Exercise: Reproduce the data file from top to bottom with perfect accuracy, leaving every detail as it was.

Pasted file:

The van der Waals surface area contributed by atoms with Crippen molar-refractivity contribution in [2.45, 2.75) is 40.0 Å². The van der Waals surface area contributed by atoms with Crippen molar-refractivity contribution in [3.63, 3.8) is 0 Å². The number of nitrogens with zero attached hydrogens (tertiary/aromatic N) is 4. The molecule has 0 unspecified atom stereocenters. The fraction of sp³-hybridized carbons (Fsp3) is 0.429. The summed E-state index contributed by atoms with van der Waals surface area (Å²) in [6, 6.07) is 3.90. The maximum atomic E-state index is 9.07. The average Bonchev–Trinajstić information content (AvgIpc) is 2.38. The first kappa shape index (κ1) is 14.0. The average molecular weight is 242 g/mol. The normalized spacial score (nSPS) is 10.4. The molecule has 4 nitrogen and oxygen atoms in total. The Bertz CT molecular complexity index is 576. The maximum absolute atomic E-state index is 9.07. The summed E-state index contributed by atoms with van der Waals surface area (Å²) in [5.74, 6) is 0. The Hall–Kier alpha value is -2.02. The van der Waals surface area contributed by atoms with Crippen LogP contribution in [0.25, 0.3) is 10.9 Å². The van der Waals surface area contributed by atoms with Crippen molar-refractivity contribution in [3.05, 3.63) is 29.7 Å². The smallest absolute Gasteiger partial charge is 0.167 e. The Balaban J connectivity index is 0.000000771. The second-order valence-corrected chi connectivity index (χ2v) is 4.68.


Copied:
The van der Waals surface area contributed by atoms with Crippen molar-refractivity contribution in [2.45, 2.75) is 40.0 Å². The van der Waals surface area contributed by atoms with Crippen molar-refractivity contribution in [3.63, 3.8) is 0 Å². The number of nitrogens with zero attached hydrogens (tertiary/aromatic N) is 4. The molecule has 0 unspecified atom stereocenters. The fraction of sp³-hybridized carbons (Fsp3) is 0.429. The summed E-state index contributed by atoms with van der Waals surface area (Å²) in [6, 6.07) is 3.90. The maximum atomic E-state index is 9.07. The average Bonchev–Trinajstić information content (AvgIpc) is 2.38. The first kappa shape index (κ1) is 14.0. The average molecular weight is 242 g/mol. The normalized spacial score (nSPS) is 10.4. The molecule has 4 nitrogen and oxygen atoms in total. The Bertz CT molecular complexity index is 576. The maximum absolute atomic E-state index is 9.07. The summed E-state index contributed by atoms with van der Waals surface area (Å²) in [5.74, 6) is 0. The Hall–Kier alpha value is -2.02. The van der Waals surface area contributed by atoms with Crippen LogP contribution in [0.25, 0.3) is 10.9 Å². The van der Waals surface area contributed by atoms with Crippen molar-refractivity contribution in [3.05, 3.63) is 29.7 Å². The smallest absolute Gasteiger partial charge is 0.167 e. The Balaban J connectivity index is 0.000000771. The second-order valence-corrected chi connectivity index (χ2v) is 4.68.